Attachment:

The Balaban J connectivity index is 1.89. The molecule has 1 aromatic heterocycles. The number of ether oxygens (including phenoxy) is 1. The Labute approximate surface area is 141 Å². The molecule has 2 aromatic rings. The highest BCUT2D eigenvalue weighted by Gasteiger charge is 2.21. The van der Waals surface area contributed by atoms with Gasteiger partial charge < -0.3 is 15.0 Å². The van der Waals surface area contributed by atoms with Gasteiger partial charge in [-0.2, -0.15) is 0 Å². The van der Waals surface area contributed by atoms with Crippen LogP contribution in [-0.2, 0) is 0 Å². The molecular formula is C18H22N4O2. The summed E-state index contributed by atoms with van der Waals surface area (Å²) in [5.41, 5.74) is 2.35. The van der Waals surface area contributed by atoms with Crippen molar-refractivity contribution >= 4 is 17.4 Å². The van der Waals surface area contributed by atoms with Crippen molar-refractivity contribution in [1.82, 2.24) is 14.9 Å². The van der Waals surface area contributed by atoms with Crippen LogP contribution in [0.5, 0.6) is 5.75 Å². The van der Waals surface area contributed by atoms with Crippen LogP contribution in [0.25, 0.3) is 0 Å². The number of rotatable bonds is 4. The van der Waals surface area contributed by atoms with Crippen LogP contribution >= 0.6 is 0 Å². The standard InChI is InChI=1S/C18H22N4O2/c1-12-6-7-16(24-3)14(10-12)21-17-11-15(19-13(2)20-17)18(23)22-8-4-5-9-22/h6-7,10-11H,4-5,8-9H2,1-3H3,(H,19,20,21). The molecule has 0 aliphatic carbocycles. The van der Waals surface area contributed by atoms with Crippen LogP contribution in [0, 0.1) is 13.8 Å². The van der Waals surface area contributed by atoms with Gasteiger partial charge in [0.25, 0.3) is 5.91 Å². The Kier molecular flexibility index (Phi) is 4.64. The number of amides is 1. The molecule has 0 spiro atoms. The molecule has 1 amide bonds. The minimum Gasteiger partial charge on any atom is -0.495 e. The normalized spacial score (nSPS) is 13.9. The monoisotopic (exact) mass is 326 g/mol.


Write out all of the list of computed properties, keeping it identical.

The Balaban J connectivity index is 1.89. The molecule has 1 aromatic heterocycles. The number of ether oxygens (including phenoxy) is 1. The Labute approximate surface area is 141 Å². The molecule has 2 aromatic rings. The highest BCUT2D eigenvalue weighted by Gasteiger charge is 2.21. The van der Waals surface area contributed by atoms with Gasteiger partial charge < -0.3 is 15.0 Å². The van der Waals surface area contributed by atoms with Gasteiger partial charge in [-0.2, -0.15) is 0 Å². The van der Waals surface area contributed by atoms with Crippen LogP contribution in [-0.2, 0) is 0 Å². The molecular formula is C18H22N4O2. The summed E-state index contributed by atoms with van der Waals surface area (Å²) in [5.41, 5.74) is 2.35. The van der Waals surface area contributed by atoms with Crippen molar-refractivity contribution >= 4 is 17.4 Å². The van der Waals surface area contributed by atoms with Crippen molar-refractivity contribution in [1.82, 2.24) is 14.9 Å². The van der Waals surface area contributed by atoms with Crippen LogP contribution in [0.5, 0.6) is 5.75 Å². The van der Waals surface area contributed by atoms with Crippen LogP contribution in [0.25, 0.3) is 0 Å². The number of rotatable bonds is 4. The van der Waals surface area contributed by atoms with Crippen LogP contribution >= 0.6 is 0 Å². The standard InChI is InChI=1S/C18H22N4O2/c1-12-6-7-16(24-3)14(10-12)21-17-11-15(19-13(2)20-17)18(23)22-8-4-5-9-22/h6-7,10-11H,4-5,8-9H2,1-3H3,(H,19,20,21). The molecule has 0 aliphatic carbocycles. The van der Waals surface area contributed by atoms with Crippen LogP contribution in [0, 0.1) is 13.8 Å². The van der Waals surface area contributed by atoms with Gasteiger partial charge in [0.25, 0.3) is 5.91 Å². The Kier molecular flexibility index (Phi) is 4.64. The number of amides is 1. The molecule has 0 spiro atoms. The molecule has 1 amide bonds. The minimum Gasteiger partial charge on any atom is -0.495 e. The normalized spacial score (nSPS) is 13.9. The monoisotopic (exact) mass is 326 g/mol.